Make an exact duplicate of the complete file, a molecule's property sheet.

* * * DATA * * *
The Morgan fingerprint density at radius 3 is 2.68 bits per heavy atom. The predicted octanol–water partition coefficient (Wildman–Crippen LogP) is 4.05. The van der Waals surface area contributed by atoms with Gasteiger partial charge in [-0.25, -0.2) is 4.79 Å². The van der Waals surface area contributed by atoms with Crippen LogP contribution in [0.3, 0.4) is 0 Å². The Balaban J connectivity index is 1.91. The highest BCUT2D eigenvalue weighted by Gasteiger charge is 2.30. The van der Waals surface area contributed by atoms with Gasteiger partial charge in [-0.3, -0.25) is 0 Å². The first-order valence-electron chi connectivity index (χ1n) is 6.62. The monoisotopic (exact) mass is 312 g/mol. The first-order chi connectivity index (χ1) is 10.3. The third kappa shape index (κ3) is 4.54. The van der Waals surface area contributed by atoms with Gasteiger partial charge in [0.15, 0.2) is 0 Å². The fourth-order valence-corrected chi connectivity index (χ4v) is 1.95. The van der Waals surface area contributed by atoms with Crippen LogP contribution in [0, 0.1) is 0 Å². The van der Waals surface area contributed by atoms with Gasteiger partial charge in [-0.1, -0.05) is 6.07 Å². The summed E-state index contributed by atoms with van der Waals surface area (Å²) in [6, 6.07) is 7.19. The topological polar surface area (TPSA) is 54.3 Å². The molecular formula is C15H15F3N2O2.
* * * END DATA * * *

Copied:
The Morgan fingerprint density at radius 3 is 2.68 bits per heavy atom. The predicted octanol–water partition coefficient (Wildman–Crippen LogP) is 4.05. The van der Waals surface area contributed by atoms with Gasteiger partial charge in [-0.25, -0.2) is 4.79 Å². The van der Waals surface area contributed by atoms with Crippen LogP contribution in [0.3, 0.4) is 0 Å². The Balaban J connectivity index is 1.91. The highest BCUT2D eigenvalue weighted by Gasteiger charge is 2.30. The van der Waals surface area contributed by atoms with Gasteiger partial charge in [-0.3, -0.25) is 0 Å². The first-order valence-electron chi connectivity index (χ1n) is 6.62. The monoisotopic (exact) mass is 312 g/mol. The first-order chi connectivity index (χ1) is 10.3. The third kappa shape index (κ3) is 4.54. The van der Waals surface area contributed by atoms with Gasteiger partial charge in [0.15, 0.2) is 0 Å². The fourth-order valence-corrected chi connectivity index (χ4v) is 1.95. The van der Waals surface area contributed by atoms with Crippen LogP contribution in [0, 0.1) is 0 Å². The van der Waals surface area contributed by atoms with Gasteiger partial charge in [-0.1, -0.05) is 6.07 Å². The summed E-state index contributed by atoms with van der Waals surface area (Å²) in [6, 6.07) is 7.19. The topological polar surface area (TPSA) is 54.3 Å². The molecular formula is C15H15F3N2O2.